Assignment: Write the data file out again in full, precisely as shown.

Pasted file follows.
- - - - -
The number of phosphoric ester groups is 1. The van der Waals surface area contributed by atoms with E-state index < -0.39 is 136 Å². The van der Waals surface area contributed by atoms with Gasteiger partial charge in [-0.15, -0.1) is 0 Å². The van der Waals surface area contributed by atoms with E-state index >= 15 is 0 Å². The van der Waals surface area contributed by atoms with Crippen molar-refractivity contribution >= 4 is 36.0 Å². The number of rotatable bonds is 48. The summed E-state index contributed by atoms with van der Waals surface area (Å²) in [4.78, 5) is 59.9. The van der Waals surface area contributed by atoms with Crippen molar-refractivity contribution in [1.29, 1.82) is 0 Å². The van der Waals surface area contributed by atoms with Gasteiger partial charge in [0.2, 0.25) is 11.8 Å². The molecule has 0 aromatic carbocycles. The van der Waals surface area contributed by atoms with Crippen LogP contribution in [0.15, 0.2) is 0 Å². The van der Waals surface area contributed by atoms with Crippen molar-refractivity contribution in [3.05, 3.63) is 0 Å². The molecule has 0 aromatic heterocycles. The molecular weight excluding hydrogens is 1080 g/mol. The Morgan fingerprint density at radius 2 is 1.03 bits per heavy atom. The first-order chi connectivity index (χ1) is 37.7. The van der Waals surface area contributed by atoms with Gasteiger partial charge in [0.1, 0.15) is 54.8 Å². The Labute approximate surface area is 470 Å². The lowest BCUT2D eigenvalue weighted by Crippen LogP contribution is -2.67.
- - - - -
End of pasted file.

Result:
The number of phosphoric ester groups is 1. The van der Waals surface area contributed by atoms with E-state index < -0.39 is 136 Å². The van der Waals surface area contributed by atoms with Gasteiger partial charge in [-0.15, -0.1) is 0 Å². The van der Waals surface area contributed by atoms with E-state index >= 15 is 0 Å². The van der Waals surface area contributed by atoms with Crippen molar-refractivity contribution >= 4 is 36.0 Å². The number of rotatable bonds is 48. The summed E-state index contributed by atoms with van der Waals surface area (Å²) in [4.78, 5) is 59.9. The van der Waals surface area contributed by atoms with Crippen molar-refractivity contribution in [1.29, 1.82) is 0 Å². The van der Waals surface area contributed by atoms with Gasteiger partial charge in [0.2, 0.25) is 11.8 Å². The molecule has 0 aromatic carbocycles. The van der Waals surface area contributed by atoms with Crippen LogP contribution in [0.15, 0.2) is 0 Å². The van der Waals surface area contributed by atoms with Crippen molar-refractivity contribution in [3.05, 3.63) is 0 Å². The molecule has 0 aromatic heterocycles. The molecular weight excluding hydrogens is 1080 g/mol. The Morgan fingerprint density at radius 2 is 1.03 bits per heavy atom. The first-order chi connectivity index (χ1) is 37.7. The van der Waals surface area contributed by atoms with Gasteiger partial charge in [0.1, 0.15) is 54.8 Å². The Labute approximate surface area is 470 Å². The lowest BCUT2D eigenvalue weighted by Crippen LogP contribution is -2.67.